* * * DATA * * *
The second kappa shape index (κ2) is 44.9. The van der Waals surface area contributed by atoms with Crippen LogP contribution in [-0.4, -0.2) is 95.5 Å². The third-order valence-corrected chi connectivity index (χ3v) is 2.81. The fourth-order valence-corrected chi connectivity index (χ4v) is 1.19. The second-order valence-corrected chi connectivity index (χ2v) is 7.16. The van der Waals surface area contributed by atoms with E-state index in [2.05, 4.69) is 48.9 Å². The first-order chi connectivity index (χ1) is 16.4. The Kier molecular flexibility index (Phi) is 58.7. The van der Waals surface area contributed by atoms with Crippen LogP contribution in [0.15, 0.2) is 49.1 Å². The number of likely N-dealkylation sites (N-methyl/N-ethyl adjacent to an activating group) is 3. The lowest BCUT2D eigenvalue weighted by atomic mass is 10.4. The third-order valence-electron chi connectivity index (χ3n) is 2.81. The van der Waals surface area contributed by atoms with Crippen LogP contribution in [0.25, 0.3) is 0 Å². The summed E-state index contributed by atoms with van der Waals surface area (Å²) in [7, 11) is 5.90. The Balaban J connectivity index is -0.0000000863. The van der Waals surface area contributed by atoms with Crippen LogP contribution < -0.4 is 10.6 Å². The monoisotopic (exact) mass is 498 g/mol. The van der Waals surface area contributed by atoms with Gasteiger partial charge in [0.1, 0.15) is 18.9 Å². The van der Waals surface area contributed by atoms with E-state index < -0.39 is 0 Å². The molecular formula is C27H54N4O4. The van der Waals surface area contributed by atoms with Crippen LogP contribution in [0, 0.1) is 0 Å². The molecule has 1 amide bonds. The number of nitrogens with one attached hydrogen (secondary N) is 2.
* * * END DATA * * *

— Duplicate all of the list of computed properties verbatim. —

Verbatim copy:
The second kappa shape index (κ2) is 44.9. The van der Waals surface area contributed by atoms with Crippen LogP contribution in [-0.4, -0.2) is 95.5 Å². The third-order valence-corrected chi connectivity index (χ3v) is 2.81. The fourth-order valence-corrected chi connectivity index (χ4v) is 1.19. The second-order valence-corrected chi connectivity index (χ2v) is 7.16. The van der Waals surface area contributed by atoms with E-state index in [2.05, 4.69) is 48.9 Å². The first-order chi connectivity index (χ1) is 16.4. The Kier molecular flexibility index (Phi) is 58.7. The van der Waals surface area contributed by atoms with Crippen LogP contribution in [0.15, 0.2) is 49.1 Å². The number of likely N-dealkylation sites (N-methyl/N-ethyl adjacent to an activating group) is 3. The lowest BCUT2D eigenvalue weighted by atomic mass is 10.4. The third-order valence-electron chi connectivity index (χ3n) is 2.81. The van der Waals surface area contributed by atoms with Crippen LogP contribution in [0.25, 0.3) is 0 Å². The summed E-state index contributed by atoms with van der Waals surface area (Å²) in [7, 11) is 5.90. The Balaban J connectivity index is -0.0000000863. The van der Waals surface area contributed by atoms with Crippen LogP contribution < -0.4 is 10.6 Å². The monoisotopic (exact) mass is 498 g/mol. The van der Waals surface area contributed by atoms with Gasteiger partial charge in [0.1, 0.15) is 18.9 Å². The van der Waals surface area contributed by atoms with E-state index < -0.39 is 0 Å². The molecular formula is C27H54N4O4. The van der Waals surface area contributed by atoms with Crippen LogP contribution in [0, 0.1) is 0 Å². The molecule has 1 amide bonds. The number of nitrogens with one attached hydrogen (secondary N) is 2.